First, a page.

Getting started on web hosting can be exhausting, especially when starting. However, it doesn’t have to be like this, and in this section, we are going to look at web hosting terminologies you need to know before diving into web development.

Types of Web hosting

  1. Shared web hosting

    This is the most basic and cheapest web hosting type. On a shared hosting plan, a website shares a server with other websites, in some instances, thousands of websites, which can greatly reduce performance. This type of hosting is perfect for websites that are just starting, have low traffic and do not require a lot of computing resources.

    Although the cost of shared hosting is low, it comes with its own disadvantages such as slow websites, low bandwidth and downtime, especially if you are sharing a web server with high traffic sites. It can also lead to your website being blacklisted by email services such as Gmail because it might be sharing the same IP with spamming websites.

  2. Virtual Private Server(VPS) hosting

    VPS hosting allows users to have more control over their servers compared to shared hosting, by having a unique IP address. Websites are hosted on their own unique virtual space within a shared server, which means that they are not affected by other websites on a server. Therefore, with a VPS plan, users are not worried about being blacklisted by email service providers and a spike in traffic from other websites that share the same server does not affect a website hosted on a VPS server. They are also highly customizable and users can tailor their hosting to their preference.

  3. Dedicated servers

    In this type of hosting, a web server is completely rented by users, giving them complete control of their website. Because users are not sharing resources with other websites, it means that a website can utilize all the resources on the server. Users also have root and admin access to the server and customize according to the flavor their want their website to be. They also have control over what operating system they want to run and the type of security they want to be implemented on the server.

    However, it is one of the most expensive plans available, therefore, they are used for websites with high traffic and for users who need more control over their servers.

  4. Cloud hosting

    Cloud hosting involves interconnecting multiple computers to work together by combining their computing power. This type of hosting is faster than shared hosting, reliable and efficient for running high traffic websites

  5. Reseller Hosting

    This package allows entrepreneurs to sell spaces of their servers to other developers. Resellers buy servers with huge space, subdivide it and sell portions of their server space to other clients.

File transfer terminologies

  1. File Transfer Protocol (FTP)

    FTP allows website owners to download and upload content to their websites via specific protocol standards. FTP accounts can also be created for other users, giving them the ability to download and upload content to your site without them accessing the entire servers.

  2. Secure Shell (SSH)

    This is also another way for file download and upload to a website and involves using a UNIX based command-line interface to communicate to a server’s UNIX-based systems through secure logins.

    SSH is heavily encrypted, therefore making it a safer preference. Most shared hosting plans do not offer SSH connections.

Web hosting security terminologies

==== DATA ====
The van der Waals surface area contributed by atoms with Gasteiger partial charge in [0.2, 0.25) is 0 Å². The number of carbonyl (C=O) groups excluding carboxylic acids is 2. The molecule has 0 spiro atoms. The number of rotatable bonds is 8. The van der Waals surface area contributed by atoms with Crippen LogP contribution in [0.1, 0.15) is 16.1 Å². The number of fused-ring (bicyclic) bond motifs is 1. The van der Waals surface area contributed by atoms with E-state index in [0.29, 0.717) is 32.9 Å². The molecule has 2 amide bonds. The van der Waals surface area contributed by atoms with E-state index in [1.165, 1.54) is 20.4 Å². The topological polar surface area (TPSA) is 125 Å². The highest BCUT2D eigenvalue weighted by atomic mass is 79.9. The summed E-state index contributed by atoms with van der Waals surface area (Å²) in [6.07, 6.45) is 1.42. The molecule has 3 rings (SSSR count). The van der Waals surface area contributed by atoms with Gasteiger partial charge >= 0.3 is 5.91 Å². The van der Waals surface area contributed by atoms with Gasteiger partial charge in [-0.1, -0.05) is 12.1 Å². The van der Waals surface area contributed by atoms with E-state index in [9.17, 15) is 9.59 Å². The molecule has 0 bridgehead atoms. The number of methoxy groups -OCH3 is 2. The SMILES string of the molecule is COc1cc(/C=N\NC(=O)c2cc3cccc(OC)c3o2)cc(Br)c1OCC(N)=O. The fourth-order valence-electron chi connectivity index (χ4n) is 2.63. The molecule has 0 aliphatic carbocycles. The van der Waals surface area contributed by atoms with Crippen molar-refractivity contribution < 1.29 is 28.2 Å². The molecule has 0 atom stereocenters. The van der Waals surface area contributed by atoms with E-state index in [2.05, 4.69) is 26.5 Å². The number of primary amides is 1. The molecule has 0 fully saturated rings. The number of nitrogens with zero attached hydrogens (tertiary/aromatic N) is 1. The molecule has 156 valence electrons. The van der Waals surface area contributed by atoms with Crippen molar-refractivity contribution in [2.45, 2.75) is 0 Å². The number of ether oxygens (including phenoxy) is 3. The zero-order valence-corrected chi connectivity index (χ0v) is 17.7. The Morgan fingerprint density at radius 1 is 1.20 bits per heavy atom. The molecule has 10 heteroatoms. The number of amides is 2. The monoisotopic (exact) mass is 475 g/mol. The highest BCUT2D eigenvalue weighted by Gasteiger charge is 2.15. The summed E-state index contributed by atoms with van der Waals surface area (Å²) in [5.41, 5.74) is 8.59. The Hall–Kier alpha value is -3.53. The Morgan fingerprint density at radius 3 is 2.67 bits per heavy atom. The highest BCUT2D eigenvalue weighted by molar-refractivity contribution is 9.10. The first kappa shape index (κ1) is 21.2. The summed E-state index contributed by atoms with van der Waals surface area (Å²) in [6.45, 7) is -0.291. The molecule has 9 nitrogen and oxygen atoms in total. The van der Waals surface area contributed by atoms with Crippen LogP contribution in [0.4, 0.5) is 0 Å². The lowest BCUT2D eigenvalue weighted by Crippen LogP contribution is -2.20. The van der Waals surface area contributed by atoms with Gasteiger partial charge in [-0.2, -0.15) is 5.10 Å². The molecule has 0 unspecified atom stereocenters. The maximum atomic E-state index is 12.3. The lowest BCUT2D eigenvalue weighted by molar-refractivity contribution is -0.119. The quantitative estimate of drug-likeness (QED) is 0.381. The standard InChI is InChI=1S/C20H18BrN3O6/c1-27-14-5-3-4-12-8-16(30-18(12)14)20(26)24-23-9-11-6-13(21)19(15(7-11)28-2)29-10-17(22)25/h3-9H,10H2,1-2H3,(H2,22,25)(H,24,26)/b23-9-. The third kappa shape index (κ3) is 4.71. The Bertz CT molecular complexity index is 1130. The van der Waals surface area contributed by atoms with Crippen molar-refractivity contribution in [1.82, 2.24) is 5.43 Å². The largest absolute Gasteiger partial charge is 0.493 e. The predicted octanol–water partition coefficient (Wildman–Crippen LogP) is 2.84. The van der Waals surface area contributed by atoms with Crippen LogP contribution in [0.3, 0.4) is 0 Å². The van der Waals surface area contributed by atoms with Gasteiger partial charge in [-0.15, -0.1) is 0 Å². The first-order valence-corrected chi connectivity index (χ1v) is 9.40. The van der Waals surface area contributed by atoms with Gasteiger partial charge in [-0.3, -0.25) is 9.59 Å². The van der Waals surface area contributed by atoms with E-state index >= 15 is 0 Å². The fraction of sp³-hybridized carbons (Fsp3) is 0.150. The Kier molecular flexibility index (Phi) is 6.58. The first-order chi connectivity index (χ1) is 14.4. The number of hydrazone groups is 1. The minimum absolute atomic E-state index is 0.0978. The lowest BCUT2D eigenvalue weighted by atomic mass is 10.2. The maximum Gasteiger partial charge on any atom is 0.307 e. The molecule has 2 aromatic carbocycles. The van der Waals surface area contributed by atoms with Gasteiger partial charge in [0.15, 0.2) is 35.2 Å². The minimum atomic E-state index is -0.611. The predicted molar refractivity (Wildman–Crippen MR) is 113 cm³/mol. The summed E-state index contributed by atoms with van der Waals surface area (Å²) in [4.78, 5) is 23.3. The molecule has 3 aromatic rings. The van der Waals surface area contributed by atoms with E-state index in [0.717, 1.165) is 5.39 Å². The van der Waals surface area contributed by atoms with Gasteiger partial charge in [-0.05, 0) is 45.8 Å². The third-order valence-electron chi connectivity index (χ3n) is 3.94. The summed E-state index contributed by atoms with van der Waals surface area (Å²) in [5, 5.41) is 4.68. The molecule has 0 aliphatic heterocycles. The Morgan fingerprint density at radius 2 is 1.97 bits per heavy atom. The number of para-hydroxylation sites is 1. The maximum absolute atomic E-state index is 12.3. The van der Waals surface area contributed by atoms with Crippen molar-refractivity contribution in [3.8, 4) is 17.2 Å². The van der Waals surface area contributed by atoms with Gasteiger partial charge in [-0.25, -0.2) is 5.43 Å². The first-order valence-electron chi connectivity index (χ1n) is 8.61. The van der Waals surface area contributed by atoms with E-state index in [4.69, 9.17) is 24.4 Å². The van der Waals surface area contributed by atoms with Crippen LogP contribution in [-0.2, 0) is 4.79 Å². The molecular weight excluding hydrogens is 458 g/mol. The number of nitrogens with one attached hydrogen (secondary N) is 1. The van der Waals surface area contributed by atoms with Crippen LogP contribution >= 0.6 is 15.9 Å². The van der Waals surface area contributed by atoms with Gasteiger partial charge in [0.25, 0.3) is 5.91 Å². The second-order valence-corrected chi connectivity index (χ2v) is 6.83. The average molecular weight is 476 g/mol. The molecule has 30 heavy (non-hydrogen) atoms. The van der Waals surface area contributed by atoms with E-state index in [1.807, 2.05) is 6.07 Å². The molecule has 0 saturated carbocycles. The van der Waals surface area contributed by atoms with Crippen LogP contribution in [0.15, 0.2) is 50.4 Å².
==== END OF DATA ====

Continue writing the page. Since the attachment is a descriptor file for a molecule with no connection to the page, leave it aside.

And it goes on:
1. Secure Socket Layer

    This is a means of encryption used for providing secure and authenticated communications across a network. It is commonly used by web servers and browsers to authenticate secure connections between servers and clients. However, mailing servers also use SSL to ensure that communication is secure.

    When a website is secured by an SSL, HTTPS (HyperText Transfer Protocol Secure) appears in the URL. websites without SSL certificates are sometimes flagged by browsers as unsafe because hackers can be able to hijack client-server communication and steal valuable information.

  2. Spam filtering

    These are safeguards put in place in email servers to prevent your website from getting overwhelmed by spam emails. Although it does not address server security directly, it can help you detect DDoS early and implement contingencies.

  3. Distributed Denial of Services (DDoS)

    DDoS are attacks that are carried out using interconnected computers working together to overwhelm server and deny other clients from accessing it. When a server is targeted by these types of attacks, massive requests are sent to its IP address until it reaches its breaking point, where no other request can go through, therefore, any other user on the website is denied service by the server.

Email hosting terms

  1. Autoresponders

    Autoresponders allow users to automatically respond to certain types of emails, such as notifying clients when you are out of work and they happen to send an email.

  2. Internet Message Access Protocol(IMAP)

    IMAP offers an easy way to retrieve emails by leaving a copy of an email on servers that can be accessed from anywhere. IMAP is very useful for email clients that use multiple devices to access their emails.

  3. Pop 3

    This is an email protocol that allows users to retrieve emails from the server. It allows users to download emails from the server to their local computers and read them even when offline.

Other web hosting terminologies you need to know

  1. Uptime
    This is the amount of time your website can stay online without getting interrupted. A good uptime for a web hosting service should be 99 percent, which means that it will be online 99 percent of the time.

  2. Top Level Domain (TLD)

    TLD are domain extensions such as .com, .website, .social that form the last part of a domain name. It is found at the highest level in the DNS hierarchy.